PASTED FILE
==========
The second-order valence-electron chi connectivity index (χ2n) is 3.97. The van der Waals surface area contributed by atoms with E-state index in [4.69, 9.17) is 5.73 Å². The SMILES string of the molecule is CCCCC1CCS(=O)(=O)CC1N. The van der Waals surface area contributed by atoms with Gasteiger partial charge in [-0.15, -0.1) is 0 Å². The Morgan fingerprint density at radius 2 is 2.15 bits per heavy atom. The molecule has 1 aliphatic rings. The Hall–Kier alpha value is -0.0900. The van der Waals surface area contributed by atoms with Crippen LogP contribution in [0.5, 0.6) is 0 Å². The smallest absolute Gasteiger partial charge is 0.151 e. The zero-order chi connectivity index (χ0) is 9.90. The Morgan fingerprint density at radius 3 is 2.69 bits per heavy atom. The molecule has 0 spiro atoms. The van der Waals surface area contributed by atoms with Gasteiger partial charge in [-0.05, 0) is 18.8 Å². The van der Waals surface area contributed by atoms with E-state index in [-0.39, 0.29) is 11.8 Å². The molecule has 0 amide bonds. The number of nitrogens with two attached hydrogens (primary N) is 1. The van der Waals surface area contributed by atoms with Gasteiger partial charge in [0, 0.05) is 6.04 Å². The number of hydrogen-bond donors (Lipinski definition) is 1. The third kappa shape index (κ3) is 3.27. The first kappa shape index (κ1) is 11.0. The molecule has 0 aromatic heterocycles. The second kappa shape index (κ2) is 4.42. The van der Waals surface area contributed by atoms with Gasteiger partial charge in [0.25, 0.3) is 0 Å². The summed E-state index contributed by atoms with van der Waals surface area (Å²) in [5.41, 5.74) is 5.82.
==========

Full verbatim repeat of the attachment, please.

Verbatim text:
The second-order valence-electron chi connectivity index (χ2n) is 3.97. The van der Waals surface area contributed by atoms with E-state index in [4.69, 9.17) is 5.73 Å². The SMILES string of the molecule is CCCCC1CCS(=O)(=O)CC1N. The van der Waals surface area contributed by atoms with Gasteiger partial charge in [-0.15, -0.1) is 0 Å². The Morgan fingerprint density at radius 2 is 2.15 bits per heavy atom. The molecule has 1 aliphatic rings. The Hall–Kier alpha value is -0.0900. The van der Waals surface area contributed by atoms with Crippen LogP contribution in [0.5, 0.6) is 0 Å². The smallest absolute Gasteiger partial charge is 0.151 e. The zero-order chi connectivity index (χ0) is 9.90. The Morgan fingerprint density at radius 3 is 2.69 bits per heavy atom. The molecule has 0 spiro atoms. The van der Waals surface area contributed by atoms with Gasteiger partial charge in [-0.05, 0) is 18.8 Å². The van der Waals surface area contributed by atoms with E-state index in [-0.39, 0.29) is 11.8 Å². The molecule has 0 amide bonds. The number of nitrogens with two attached hydrogens (primary N) is 1. The van der Waals surface area contributed by atoms with Gasteiger partial charge in [0, 0.05) is 6.04 Å². The number of hydrogen-bond donors (Lipinski definition) is 1. The third kappa shape index (κ3) is 3.27. The first kappa shape index (κ1) is 11.0. The molecule has 0 aromatic heterocycles. The second kappa shape index (κ2) is 4.42. The van der Waals surface area contributed by atoms with Gasteiger partial charge in [0.25, 0.3) is 0 Å². The summed E-state index contributed by atoms with van der Waals surface area (Å²) in [5.41, 5.74) is 5.82.